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Indigenous Intercultural Program of Education Elementary Teacher Undergraduate Certification Maria do Carmo Santos Domite General Coordinator Universidade de São Paulo & Secretaria de Educação do
Who are the indigenous teachers? 82 indigenous teachers from five different ethnic groups: Guarani – 43 Tupi-Guarani – 15 Kaingang – 07 Terena – 14 Krenak - 03
Who are the educators? -Coordination: 1 linguist 2 anthropologists 1 pedagogue 1 (ethno)matemathics educator -Faculty: Professors holding master’s and doctorate degrees from many fields of knowledge
Brazilian context in terms of indigenous people(s)
Paulista context in terms of indigenous peoples
Background of the course - National Education Guidelines and Basis, aiming at plurality and diversity (1988). (Organized by the Brazilian Ministry of Education) - University of São Paulo Indigenous Education Program – for 60 indigenous teachers- high school level/2002 -2003.
Motivation. . . . pre-occupation and pre-disposition from both groups - indigenous and non-indigenous - towards the preservation and comprehension of culture within the scope of cross-cultural and school education.
Objective -Providing a college level education to the indigenous teachers in the State of São Paulo. -Strengthening the indigenous school as a culturalsituated space. -Making it possible for the school to become intercultural and bilingual.
Objective Granting to the Indigenous language a fulllanguage status from a linguistic point of view, contributing for the development of its speakers' positive linguistic attitudes.
Objective “To contribute so that the optimism and the hope may overcome the loss of values, the pessimism, the diffidence and the hopelessness that predominate in the world of today and that hit with special hardness the peoples of our continent” (Menchú Tum, 1997).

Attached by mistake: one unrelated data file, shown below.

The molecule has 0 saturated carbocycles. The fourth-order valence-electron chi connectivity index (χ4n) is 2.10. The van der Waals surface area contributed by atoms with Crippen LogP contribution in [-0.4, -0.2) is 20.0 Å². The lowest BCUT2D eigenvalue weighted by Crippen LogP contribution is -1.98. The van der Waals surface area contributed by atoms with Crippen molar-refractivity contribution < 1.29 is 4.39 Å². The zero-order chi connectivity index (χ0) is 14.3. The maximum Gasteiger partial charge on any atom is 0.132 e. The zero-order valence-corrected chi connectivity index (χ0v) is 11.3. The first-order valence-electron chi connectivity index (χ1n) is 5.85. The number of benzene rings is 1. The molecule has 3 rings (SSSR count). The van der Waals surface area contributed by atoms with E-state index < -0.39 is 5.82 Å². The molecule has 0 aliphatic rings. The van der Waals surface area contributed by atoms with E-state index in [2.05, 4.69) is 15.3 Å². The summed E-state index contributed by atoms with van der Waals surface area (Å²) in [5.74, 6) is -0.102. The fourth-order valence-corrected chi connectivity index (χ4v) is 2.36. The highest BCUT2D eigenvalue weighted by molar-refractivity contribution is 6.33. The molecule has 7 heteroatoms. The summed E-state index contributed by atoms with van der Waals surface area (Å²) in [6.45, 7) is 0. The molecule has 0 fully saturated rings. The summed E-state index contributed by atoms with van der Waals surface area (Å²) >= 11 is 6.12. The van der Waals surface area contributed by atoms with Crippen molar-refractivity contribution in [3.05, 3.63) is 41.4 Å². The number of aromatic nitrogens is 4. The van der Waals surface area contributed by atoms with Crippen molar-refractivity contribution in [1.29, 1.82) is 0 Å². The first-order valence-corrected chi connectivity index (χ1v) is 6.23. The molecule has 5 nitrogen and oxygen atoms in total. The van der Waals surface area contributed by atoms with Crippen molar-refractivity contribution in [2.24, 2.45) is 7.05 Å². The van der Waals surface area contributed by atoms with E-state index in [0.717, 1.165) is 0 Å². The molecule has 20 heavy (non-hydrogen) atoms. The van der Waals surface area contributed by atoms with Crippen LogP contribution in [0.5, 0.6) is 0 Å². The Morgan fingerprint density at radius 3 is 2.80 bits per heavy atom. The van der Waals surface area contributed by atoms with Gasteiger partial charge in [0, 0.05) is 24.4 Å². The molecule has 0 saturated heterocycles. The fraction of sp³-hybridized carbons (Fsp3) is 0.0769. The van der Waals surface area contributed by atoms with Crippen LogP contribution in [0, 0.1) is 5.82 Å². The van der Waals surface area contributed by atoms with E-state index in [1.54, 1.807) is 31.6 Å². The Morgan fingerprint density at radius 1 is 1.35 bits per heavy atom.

Course Load: 3470 hours n 1408 hours - class activities n 192 hours - seminars/video-conferencing n 320 hours – guided learning; n 400 hours - preparation of the Course´s Final Paper and guided learning report. n 1150 hours - assignments in different courses including the preparation of textbooks.
Duration of the course Duration: 36 months n 8 modules with 6 courses each.
Where? At University of São Paulo, Faculty of Educatiuon and…
Where? Sometimes the classes (at USP) are at the Ethnology Archeology Museum and…
Where? and, at Indigenous villages (The village cooperative work)
This course aims at: n preparing indigenous education professionals, through a theoretical and practical formation in a relationship with indigenous teaching practice. n qualifying professionals who will act as teachers in elementary education, as well as professionals who will manage, coordinate and provide pedagogical support for the indigenous schools.
Underlying assumptions To take into account the cultural standards of knowledge, behavior and beliefs in the sense of recognizing that: a) the knowledge of the indigenous has its origins in the traditions, costumes and cultural history of each group and, b) the learning processes are the result of transformations generated in processes of alterity.
The non-indigenous educators’ search (ethnomathematical educators) The non-indigenous educator will be seeking an understanding of the issues that have been raised by the indigenous teachers, since they have become responsible for the (mathematical) education of their people, in order to understand how their development - as mathematics educator - can be further sheltered by the external educators to their culture.
1 st Module May/05 to August/05 ED - 118 - Didatics I EE – 128 – Indigenous school law EI – 138 - Cultural history of man and science – (Prof. Ubiratan D’Ambrosio) EC – 148 - Portuguese language: oral, reading and writing activities in different styles EC – 158 - Mathematical knowledge: indigenous and non-indigenous– (Profs. M. C. Domite and R. Ferreira) EE – 160 - Ethnic language: oral, reading and writing activities
2 nd Module September/05 to December/05 ED – 218 - Didatics ll: curricula and programs EC – 228 - Psychology of education EC – 238 - History of education EE – 240 - Ethnic language: oral, reading and writing activities ED – 258 - Coordination of school work EO – 268 - Elective